KUALA LUMPUR: Standing amongst a dozen of drug addicts in a filthy, bloodstained and almost dilapidated wooden shack, nothing quite prepared me for the experience of seeing them shooting up heroin (and some other concoction of drugs) up the different veins in their body at such close proximity.
The feeling was a mixture of queasiness, empathy and curiosity.
Queasiness was due to my slight intolerance towards the sight of blood.
The empathy stems from speaking to these addicts, learning about their harsh lives and how most of them have been enslaved to drug use from a young age, mostly from peer influence.
And the main objective of me being here is because I was curious to know why there is a high prevalence of HIV among the fishermen community in Kuantan, where this crack house is located.
Photo by Alexander Bazazi.
Based on a study conducted by University Malaya’s Centre of Excellence for Research in AIDS (CERiA) on the prevalence of HIV among the commercial fishing community, at least one in every ten fishermen in Kuantan is HIV positive.
It is mainly transmitted through injecting drug use.
Kuantan, however, is not an isolated case.
Globally, fishing communities have been identified as among the high-risk groups for HIV infection. The nature of the work– long hours at sea, hard labour and high mobility are some of the inherent factors contributing to drug use. In some countries, spread of HIV is also due to sex trade in fishing ports.
At the time of writing, the UM-CERiA team has started its second phase of research, called Project Waves in Perlis to examine the social and structural determinants like drug use, social networks, migration and poverty that are contributing to the HIV epidemic among fishermen.
So what is being done mitigate to the spread of HIV among the drug users and to the larger population?
With the help of the research team of UM-CERiA, I was introduced to DIC (Drug Intervention Community) Malaysia, a non-profit and non-governmental organisation that provides services to the drug user community and to work on drug related problems
What’s interesting about DIC is that it was founded and run by ex-addicts. DIC had a humble beginning as a Kuantan based organisation comprising five members when it first started in 1998. It has now been elevated to a national level organisation with over 160 staff (majority of the members were former addicts) that runs 22 facilities around the country.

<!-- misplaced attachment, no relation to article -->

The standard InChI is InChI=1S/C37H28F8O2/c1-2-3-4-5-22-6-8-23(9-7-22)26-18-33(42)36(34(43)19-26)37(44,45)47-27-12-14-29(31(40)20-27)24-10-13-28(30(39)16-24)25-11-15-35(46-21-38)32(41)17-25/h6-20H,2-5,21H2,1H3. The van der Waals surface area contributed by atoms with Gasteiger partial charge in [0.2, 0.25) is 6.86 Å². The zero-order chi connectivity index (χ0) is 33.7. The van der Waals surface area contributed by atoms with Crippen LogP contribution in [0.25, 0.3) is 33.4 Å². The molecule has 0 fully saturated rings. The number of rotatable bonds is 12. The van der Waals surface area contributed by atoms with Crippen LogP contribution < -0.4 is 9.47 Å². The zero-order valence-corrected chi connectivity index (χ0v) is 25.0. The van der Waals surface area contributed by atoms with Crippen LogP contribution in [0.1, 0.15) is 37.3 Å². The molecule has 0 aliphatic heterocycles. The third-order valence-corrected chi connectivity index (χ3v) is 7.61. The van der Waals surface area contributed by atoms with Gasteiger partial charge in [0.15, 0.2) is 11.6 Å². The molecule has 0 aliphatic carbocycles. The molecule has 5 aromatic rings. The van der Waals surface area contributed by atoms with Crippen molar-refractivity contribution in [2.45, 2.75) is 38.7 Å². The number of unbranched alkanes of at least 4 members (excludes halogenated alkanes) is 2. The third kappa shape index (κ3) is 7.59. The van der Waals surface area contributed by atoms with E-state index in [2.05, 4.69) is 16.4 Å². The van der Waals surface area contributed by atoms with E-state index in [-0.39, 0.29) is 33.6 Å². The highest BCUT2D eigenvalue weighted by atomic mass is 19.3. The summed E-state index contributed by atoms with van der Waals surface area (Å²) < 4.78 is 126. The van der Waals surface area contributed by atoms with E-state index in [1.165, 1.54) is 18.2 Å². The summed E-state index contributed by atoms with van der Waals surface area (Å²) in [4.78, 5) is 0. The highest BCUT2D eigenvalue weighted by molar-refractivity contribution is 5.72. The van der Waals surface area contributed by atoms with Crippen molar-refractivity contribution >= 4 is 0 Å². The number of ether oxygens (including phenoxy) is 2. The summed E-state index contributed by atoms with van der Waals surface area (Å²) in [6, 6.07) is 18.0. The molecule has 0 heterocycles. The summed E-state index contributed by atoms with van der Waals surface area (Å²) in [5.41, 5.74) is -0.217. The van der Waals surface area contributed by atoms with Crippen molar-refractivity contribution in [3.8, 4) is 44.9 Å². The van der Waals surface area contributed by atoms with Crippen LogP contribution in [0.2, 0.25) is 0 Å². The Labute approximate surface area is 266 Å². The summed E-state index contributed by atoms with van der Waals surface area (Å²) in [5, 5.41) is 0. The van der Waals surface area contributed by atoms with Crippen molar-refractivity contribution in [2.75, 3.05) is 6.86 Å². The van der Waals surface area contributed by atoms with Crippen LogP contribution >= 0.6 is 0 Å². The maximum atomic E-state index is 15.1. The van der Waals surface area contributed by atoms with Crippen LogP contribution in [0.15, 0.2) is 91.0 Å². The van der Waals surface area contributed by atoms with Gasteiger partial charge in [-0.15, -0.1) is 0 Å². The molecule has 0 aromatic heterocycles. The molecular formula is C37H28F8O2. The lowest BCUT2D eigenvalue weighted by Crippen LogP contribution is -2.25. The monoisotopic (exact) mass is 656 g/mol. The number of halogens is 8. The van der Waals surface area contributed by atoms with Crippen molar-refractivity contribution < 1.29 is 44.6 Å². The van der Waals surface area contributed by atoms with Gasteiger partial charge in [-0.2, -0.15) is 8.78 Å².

Its services range everything from a 24-hour helpline, counselling, outreach programmes, job placement, drop in centres, shelter homes (for women and children too) and a spectrum of comprehensive care provided to persons with HIV, even right up till their funeral arrangements (some families and communities refuse to handle funeral arrangements for HIV positive people who have died).
One of DIC’s successful programmes in helping to mitigate the transmission of HIV among injecting drug users is the Needle Syringe Exchange Programme (NSEP) which is part of a harm reduction initiative introduced by the Ministry of Health, in partnership with the Malaysian AIDS Council in 2006.
MOH and Malaysian AIDS Council work with local agencies like DIC to carry out the programme at targeted communities.
The fear of authorities and stigmatization from the society has caused drug users to hold back in getting diagnose and treatment. That is why grassroots community movement like DIC has been effective in penetrating these hard to reach population.
Apart from harm reduction, the NSEP also serves as an entry point for outreach workers, who are former addicts, to build ‘trust’ with the drug users to facilitate prevention and care effectively.
One would almost certainly question whether we are encouraging drug use by giving out needles? There are many debates about it. Yet NSEP has proven to have significantly reduced in reuse of needles and syringes among drug users.
After my return to Kuantan, many questions were raised from friends about issues pertaining to drug use and addiction. Some argued about whether the drug addicts deserved to be treated? Didn’t they bring it upon themselves in the first place? Aren’t they contributors to crime rates and HIV in the country, which in turn burdens the tax payers?
These sorts of questions are valid but reflect the level of discrimination pervaded in the society still towards drug use, drug users and people living with HIV. Perhaps moving beyond such conversation would be a good step towards confronting and tackling this epidemic.
The full documentary on this issue will be featured tonight on In Focus at 8.30pm. It offers a brief glimpse into the world of hardcore addicts and the reality of drug problem among the fishing community in Kuantan.